Saturday, 27 December 2008

All smiles as web shows come of age

Great article forwarded to me by Kirill writer, Andrew McCaldon, from last week's Observer.

Excellent overview of the recent history of Online Drama and Comedy by Ajesh Patalay.

From The Observer:-
lonelygirl15 Bree with her Purple MonkeyIt started with a girl named Bree. At least that's what she said her name was. She was 16, American and girlishly pretty. In June 2006, under the name LonelyGirl15, she posted her first video online. It lasted a minute and a half, was shot in her bedroom and showed her talking direct to camera. She namedropped a couple of other video bloggers (vloggers) and pulled a few funny faces. 'What you need to know about my town,' she said, 'is that it's really boring. That's probably why I spend so much time on my computer, I'm a dork.' That was it. Typical of the confessional teenage vlogs circulating the web at the time.

A few days later, the next video appeared, showing Bree goofing around with a puppet monkey. In the third, she talked about being home-schooled and imparted some trivia about Antarctica. Pretty mundane stuff. It wasn't until the sixth vlog, entitled My Parents Suck ..., that the tone shifted: in it she complained that her parents had forbidden her from going out with her friend Daniel on account of her 'religion'. It wasn't clear what religion this was. Within hours the video had notched up 50,000 hits. (The previous postings had counted 50,000 to 100,000 hits in the course of a week.) Two days later the tally was up to half a million. Suddenly LonelyGirl15 was a phenomenon. With each new video, as parental tensions heightened and suggestions of the occult crept in, the buzz grew ever greater.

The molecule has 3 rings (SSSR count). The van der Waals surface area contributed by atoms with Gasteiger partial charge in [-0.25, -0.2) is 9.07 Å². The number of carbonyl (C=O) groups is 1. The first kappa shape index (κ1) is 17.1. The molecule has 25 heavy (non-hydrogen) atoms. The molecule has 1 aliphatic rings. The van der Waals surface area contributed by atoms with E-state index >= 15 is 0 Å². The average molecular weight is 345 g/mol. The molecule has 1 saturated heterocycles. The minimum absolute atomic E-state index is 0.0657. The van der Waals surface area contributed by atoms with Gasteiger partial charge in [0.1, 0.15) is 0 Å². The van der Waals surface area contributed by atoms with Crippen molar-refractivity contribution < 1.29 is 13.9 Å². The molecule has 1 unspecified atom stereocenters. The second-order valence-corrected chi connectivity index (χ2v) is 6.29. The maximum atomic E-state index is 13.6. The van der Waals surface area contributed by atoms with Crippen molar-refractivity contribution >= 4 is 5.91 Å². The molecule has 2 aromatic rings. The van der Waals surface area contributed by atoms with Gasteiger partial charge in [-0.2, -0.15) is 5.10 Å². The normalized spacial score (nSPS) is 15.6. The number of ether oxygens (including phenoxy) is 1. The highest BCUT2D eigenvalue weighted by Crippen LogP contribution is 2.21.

Ajesh Patalay also lists 10 web shows to watch:
1. Seth MacFarlane's Cavalcade of Cartoon Comedy
2. Smart Girls At The Party
3. 50 To Death
4. Easy To Assemble
5. Kirill
6. Sorority Forever
7. The Guild
8. House Poor
9. Blahgirls
10. Sanctuary

It's a great article, but... there's just one TINY fragment of a sentence with which I really can't agree:
"Scoring a web series hit, however, is still no cinch. Even shows whose view count passes 100,000 in the first week (a fair index of success) can find it hard to sustain."
100,000 in the first week = a fair index of success?
That sounds a bit like "sunset media" industry talk.

Surely one of the strengths - opportunities - of the web is the ability to build a following from scratch. To whatever number of hits... over whatever length of time.

Unless I've misunderstood the article, applying a criteria of "TV Overnights" to the 'first week of uploading' feels incredibly bogus. There may be a time for shows to reach the stage of gaining 100,000 hits per week. But to judge the success of a show by numbers "in the first week" feels hugely misleading.

How about the size of the community around a show?
How busy the message boards or forums?
How many unofficial fansites linking to the home site?
How many members or fans signed up on the home site, or bebo, or MySpace, or Facebook?

Surely these are better indicators of the health of a show. The quantum shift for all of us is stepping away from the methodology of measuring TV shows or film "on release", towards tracking communities of fans over time.

We haven't developed ways of measuring, recording and sharing these 'other' indicators. Not to an 'industry standard'. And it doesn't fit the way sponsors or networks currently operate, so I think we'll continue to see sentiments such as
"shows whose view count passes 100,000 in the first week (a fair index of success)"
in the industry for some time to come.

What do you think? On "Comments" below.


KellyB said...

My favorite line is

"The UK's first big online drama" ...

storygas said...

Ah -- yes -- thanks -- well spotted Kelly!

That would be TWO fragments of sentences in the article with which I cannot agree!!